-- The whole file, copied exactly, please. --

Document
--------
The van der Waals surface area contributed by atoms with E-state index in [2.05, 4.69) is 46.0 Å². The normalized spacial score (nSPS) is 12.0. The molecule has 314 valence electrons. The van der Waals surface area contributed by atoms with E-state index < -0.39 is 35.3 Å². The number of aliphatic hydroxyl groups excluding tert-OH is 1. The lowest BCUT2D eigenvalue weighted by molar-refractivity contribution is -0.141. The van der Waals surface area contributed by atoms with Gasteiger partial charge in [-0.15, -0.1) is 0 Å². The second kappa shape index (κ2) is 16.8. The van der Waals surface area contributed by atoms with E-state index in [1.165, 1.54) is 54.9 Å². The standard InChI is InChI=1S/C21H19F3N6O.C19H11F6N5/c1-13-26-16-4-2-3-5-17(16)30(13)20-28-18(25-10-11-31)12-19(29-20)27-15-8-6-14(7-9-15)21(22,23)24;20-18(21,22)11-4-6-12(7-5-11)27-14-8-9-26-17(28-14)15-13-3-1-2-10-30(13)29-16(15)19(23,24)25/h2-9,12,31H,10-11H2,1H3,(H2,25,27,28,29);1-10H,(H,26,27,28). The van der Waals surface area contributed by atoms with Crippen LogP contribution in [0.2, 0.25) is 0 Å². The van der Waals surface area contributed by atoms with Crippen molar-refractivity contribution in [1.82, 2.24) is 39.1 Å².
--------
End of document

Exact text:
The van der Waals surface area contributed by atoms with E-state index in [2.05, 4.69) is 46.0 Å². The normalized spacial score (nSPS) is 12.0. The molecule has 314 valence electrons. The van der Waals surface area contributed by atoms with E-state index < -0.39 is 35.3 Å². The number of aliphatic hydroxyl groups excluding tert-OH is 1. The lowest BCUT2D eigenvalue weighted by molar-refractivity contribution is -0.141. The van der Waals surface area contributed by atoms with Gasteiger partial charge in [-0.15, -0.1) is 0 Å². The second kappa shape index (κ2) is 16.8. The van der Waals surface area contributed by atoms with E-state index in [1.165, 1.54) is 54.9 Å². The standard InChI is InChI=1S/C21H19F3N6O.C19H11F6N5/c1-13-26-16-4-2-3-5-17(16)30(13)20-28-18(25-10-11-31)12-19(29-20)27-15-8-6-14(7-9-15)21(22,23)24;20-18(21,22)11-4-6-12(7-5-11)27-14-8-9-26-17(28-14)15-13-3-1-2-10-30(13)29-16(15)19(23,24)25/h2-9,12,31H,10-11H2,1H3,(H2,25,27,28,29);1-10H,(H,26,27,28). The van der Waals surface area contributed by atoms with Crippen LogP contribution in [0.2, 0.25) is 0 Å². The van der Waals surface area contributed by atoms with Crippen molar-refractivity contribution in [1.82, 2.24) is 39.1 Å².